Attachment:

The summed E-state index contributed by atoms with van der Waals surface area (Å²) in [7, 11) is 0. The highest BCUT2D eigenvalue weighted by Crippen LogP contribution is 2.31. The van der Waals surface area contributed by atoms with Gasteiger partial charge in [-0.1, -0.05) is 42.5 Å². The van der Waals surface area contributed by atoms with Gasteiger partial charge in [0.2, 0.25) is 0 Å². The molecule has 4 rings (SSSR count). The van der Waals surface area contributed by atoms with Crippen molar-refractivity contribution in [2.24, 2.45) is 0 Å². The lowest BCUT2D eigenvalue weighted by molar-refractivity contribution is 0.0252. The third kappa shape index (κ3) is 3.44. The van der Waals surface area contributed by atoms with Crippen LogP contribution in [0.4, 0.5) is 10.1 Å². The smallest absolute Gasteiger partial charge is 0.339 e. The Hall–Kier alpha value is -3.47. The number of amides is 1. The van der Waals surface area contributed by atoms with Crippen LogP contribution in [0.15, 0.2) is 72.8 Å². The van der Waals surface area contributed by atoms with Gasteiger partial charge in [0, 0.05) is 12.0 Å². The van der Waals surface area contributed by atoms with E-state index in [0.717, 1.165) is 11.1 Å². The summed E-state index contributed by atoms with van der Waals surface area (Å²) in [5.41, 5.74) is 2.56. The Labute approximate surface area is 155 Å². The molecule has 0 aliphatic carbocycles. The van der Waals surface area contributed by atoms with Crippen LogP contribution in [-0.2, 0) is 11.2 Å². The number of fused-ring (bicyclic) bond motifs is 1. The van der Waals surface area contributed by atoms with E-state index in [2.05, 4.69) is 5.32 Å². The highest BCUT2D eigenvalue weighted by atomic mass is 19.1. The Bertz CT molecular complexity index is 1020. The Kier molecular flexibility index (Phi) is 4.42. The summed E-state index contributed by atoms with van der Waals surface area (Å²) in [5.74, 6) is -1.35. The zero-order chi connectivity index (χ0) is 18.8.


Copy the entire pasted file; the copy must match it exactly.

The summed E-state index contributed by atoms with van der Waals surface area (Å²) in [7, 11) is 0. The highest BCUT2D eigenvalue weighted by Crippen LogP contribution is 2.31. The van der Waals surface area contributed by atoms with Gasteiger partial charge in [-0.1, -0.05) is 42.5 Å². The van der Waals surface area contributed by atoms with Gasteiger partial charge in [0.2, 0.25) is 0 Å². The molecule has 4 rings (SSSR count). The van der Waals surface area contributed by atoms with Crippen molar-refractivity contribution in [2.24, 2.45) is 0 Å². The lowest BCUT2D eigenvalue weighted by molar-refractivity contribution is 0.0252. The third kappa shape index (κ3) is 3.44. The van der Waals surface area contributed by atoms with Crippen LogP contribution in [0.4, 0.5) is 10.1 Å². The smallest absolute Gasteiger partial charge is 0.339 e. The Hall–Kier alpha value is -3.47. The number of amides is 1. The van der Waals surface area contributed by atoms with Crippen LogP contribution in [0.15, 0.2) is 72.8 Å². The van der Waals surface area contributed by atoms with Gasteiger partial charge in [0, 0.05) is 12.0 Å². The van der Waals surface area contributed by atoms with E-state index in [0.717, 1.165) is 11.1 Å². The summed E-state index contributed by atoms with van der Waals surface area (Å²) in [5.41, 5.74) is 2.56. The Labute approximate surface area is 155 Å². The molecule has 0 aliphatic carbocycles. The van der Waals surface area contributed by atoms with Crippen LogP contribution in [-0.2, 0) is 11.2 Å². The number of fused-ring (bicyclic) bond motifs is 1. The van der Waals surface area contributed by atoms with E-state index in [2.05, 4.69) is 5.32 Å². The highest BCUT2D eigenvalue weighted by atomic mass is 19.1. The Bertz CT molecular complexity index is 1020. The Kier molecular flexibility index (Phi) is 4.42. The summed E-state index contributed by atoms with van der Waals surface area (Å²) in [5.74, 6) is -1.35. The zero-order chi connectivity index (χ0) is 18.8.